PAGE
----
It’s always tough to come into a series of books in the middle. I imagine it’s hard for an author, as well — to make sure that new readers have enough information to understand the story, without boring your longtime readers. A Lonely Deathby Charles Todd does an excellent job of involving you in the ongoing story. It made me want to seek out the rest of the series and add it to my TBR list.
A Lonely Death is part of the Inspector Ian Rutledge mystery series. Rutledge is a war veteran with a ride-along: he has the voice of one of his soldiers, Hamish, in his head. As I’m new to the series, it took me a bit to sort out that Rutledge feels a lot of guilt over Hamish’s death and the voice of his old comrade nags at him, chastises him, scolds him…and occasionally gives him clues.
Chief Inspector Cummins, Rutledge’s mentor, is retiring, leaving behind the files on a cold case that has nagged at him for years. Sadly, he does not leave Rutledge his office and position, as much as he would like to. Rutledge has made some enemies at the top of the ladder, and they will plague him throughout the book.
Someone is murdering men in Eastfield in a particularly gruesome way, a way that seems connected to the war and the Eastfield Company in which some of the men served. Scotland Yard is called in by the well-to-do father of one of the victims, a Mr. Pierce, whose remaining son may be one of the prime suspects. It’s a complicated and convoluted story with a number of interesting twists. Through it all, Rutledge struggles along with his guilt and the voice of his dead friend for company.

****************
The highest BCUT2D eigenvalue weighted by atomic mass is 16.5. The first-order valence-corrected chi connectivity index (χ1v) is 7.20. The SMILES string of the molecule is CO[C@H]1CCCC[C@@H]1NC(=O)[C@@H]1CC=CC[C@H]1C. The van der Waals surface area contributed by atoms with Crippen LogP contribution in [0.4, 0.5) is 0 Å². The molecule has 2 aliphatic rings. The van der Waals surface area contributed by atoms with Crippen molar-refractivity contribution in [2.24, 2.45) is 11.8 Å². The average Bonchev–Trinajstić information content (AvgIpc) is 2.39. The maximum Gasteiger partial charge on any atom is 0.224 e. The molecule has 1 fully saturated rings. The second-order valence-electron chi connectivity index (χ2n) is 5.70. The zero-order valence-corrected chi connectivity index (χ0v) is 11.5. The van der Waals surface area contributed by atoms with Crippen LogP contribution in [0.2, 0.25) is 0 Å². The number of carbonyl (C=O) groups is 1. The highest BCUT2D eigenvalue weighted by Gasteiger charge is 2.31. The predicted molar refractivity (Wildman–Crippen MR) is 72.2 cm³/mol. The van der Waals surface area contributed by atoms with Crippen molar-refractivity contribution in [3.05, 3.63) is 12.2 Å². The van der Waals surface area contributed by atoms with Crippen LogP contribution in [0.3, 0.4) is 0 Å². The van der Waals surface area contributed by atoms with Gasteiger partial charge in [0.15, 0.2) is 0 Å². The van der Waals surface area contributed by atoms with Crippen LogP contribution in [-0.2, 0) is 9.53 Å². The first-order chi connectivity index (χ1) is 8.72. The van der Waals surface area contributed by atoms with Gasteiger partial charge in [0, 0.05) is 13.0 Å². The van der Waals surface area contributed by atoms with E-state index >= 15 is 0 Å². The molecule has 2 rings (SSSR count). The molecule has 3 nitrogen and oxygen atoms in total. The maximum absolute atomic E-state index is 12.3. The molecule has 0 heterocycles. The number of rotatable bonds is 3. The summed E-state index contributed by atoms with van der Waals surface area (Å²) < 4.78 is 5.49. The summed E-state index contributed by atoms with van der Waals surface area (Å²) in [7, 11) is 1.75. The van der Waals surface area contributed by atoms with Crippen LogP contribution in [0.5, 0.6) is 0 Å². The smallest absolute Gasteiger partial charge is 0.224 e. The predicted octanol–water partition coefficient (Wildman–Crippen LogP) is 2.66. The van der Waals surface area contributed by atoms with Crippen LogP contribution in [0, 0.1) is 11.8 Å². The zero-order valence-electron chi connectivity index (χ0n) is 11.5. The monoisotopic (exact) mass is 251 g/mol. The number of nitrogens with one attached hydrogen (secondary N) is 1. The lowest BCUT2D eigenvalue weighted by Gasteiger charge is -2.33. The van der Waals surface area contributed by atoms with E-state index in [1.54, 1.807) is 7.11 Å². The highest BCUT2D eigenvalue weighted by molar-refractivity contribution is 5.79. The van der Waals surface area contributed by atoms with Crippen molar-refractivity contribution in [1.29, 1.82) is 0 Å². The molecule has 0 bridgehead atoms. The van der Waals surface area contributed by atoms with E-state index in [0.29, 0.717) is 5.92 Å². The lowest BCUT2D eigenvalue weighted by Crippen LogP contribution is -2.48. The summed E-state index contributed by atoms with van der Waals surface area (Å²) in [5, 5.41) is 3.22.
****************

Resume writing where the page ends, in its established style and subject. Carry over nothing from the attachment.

I enjoyed this mystery very much and I plan to add some of the earlier books to my reading list. Hamish is an interesting character, but one that I think could become tedious after a time. I’m not sure how I would react to him over the long term, constantly tormenting the inspector. The same goes for Rutledge’s feud with Chief Inspector Bowles, back at Scotland Yard. A little conflict is a good thing, but it could easily get to be too much. The secondary plot involving Cummins’ cold case is a pleasant distraction and a good mix of investigative skill and serendipity.
There are 12 other Inspector Rutledge mysteries, so it may take me a while to get caught up. If the library has them on audio, they would make a very pleasant summer’s listening.
Charles Todd has a BA in Communication Studies as well as a culinary arts degree — so he can write and cook! An excellent combination. According to his website, he writes with his mother, Caroline Todd, sharing a great love of history (and a lizard named Schnickelfritz). He is also the author of the Bess Crawford, battlefield nurse, series.
My copy of A Lonely Death was an Advanced Reader Copy, provided free of charge.